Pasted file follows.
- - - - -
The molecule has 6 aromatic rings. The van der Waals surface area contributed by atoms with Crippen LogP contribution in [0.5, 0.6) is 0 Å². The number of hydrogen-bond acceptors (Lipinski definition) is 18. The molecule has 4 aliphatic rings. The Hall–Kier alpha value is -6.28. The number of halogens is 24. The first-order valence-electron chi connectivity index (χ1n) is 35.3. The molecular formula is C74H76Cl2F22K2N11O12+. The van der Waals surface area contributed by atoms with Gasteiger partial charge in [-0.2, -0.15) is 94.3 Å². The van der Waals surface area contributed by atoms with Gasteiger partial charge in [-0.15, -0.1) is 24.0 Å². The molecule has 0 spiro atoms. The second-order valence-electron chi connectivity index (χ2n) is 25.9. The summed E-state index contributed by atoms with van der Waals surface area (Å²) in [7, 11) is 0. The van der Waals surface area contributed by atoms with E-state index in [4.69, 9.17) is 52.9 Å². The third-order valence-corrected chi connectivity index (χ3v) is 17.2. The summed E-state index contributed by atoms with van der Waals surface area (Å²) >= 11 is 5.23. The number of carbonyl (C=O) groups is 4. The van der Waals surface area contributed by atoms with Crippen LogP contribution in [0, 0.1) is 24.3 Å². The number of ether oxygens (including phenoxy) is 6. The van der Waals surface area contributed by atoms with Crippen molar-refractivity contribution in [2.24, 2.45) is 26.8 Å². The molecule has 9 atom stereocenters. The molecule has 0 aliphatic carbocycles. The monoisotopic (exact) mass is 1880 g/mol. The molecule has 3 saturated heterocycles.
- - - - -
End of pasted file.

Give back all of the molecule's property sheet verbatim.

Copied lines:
The molecule has 6 aromatic rings. The van der Waals surface area contributed by atoms with Crippen LogP contribution in [0.5, 0.6) is 0 Å². The number of hydrogen-bond acceptors (Lipinski definition) is 18. The molecule has 4 aliphatic rings. The Hall–Kier alpha value is -6.28. The number of halogens is 24. The first-order valence-electron chi connectivity index (χ1n) is 35.3. The molecular formula is C74H76Cl2F22K2N11O12+. The van der Waals surface area contributed by atoms with Gasteiger partial charge in [-0.2, -0.15) is 94.3 Å². The van der Waals surface area contributed by atoms with Gasteiger partial charge in [-0.15, -0.1) is 24.0 Å². The molecule has 0 spiro atoms. The second-order valence-electron chi connectivity index (χ2n) is 25.9. The summed E-state index contributed by atoms with van der Waals surface area (Å²) in [7, 11) is 0. The van der Waals surface area contributed by atoms with E-state index in [4.69, 9.17) is 52.9 Å². The third-order valence-corrected chi connectivity index (χ3v) is 17.2. The summed E-state index contributed by atoms with van der Waals surface area (Å²) >= 11 is 5.23. The number of carbonyl (C=O) groups is 4. The van der Waals surface area contributed by atoms with Crippen LogP contribution in [0, 0.1) is 24.3 Å². The number of ether oxygens (including phenoxy) is 6. The van der Waals surface area contributed by atoms with Crippen molar-refractivity contribution in [2.24, 2.45) is 26.8 Å². The molecule has 9 atom stereocenters. The molecule has 0 aliphatic carbocycles. The monoisotopic (exact) mass is 1880 g/mol. The molecule has 3 saturated heterocycles.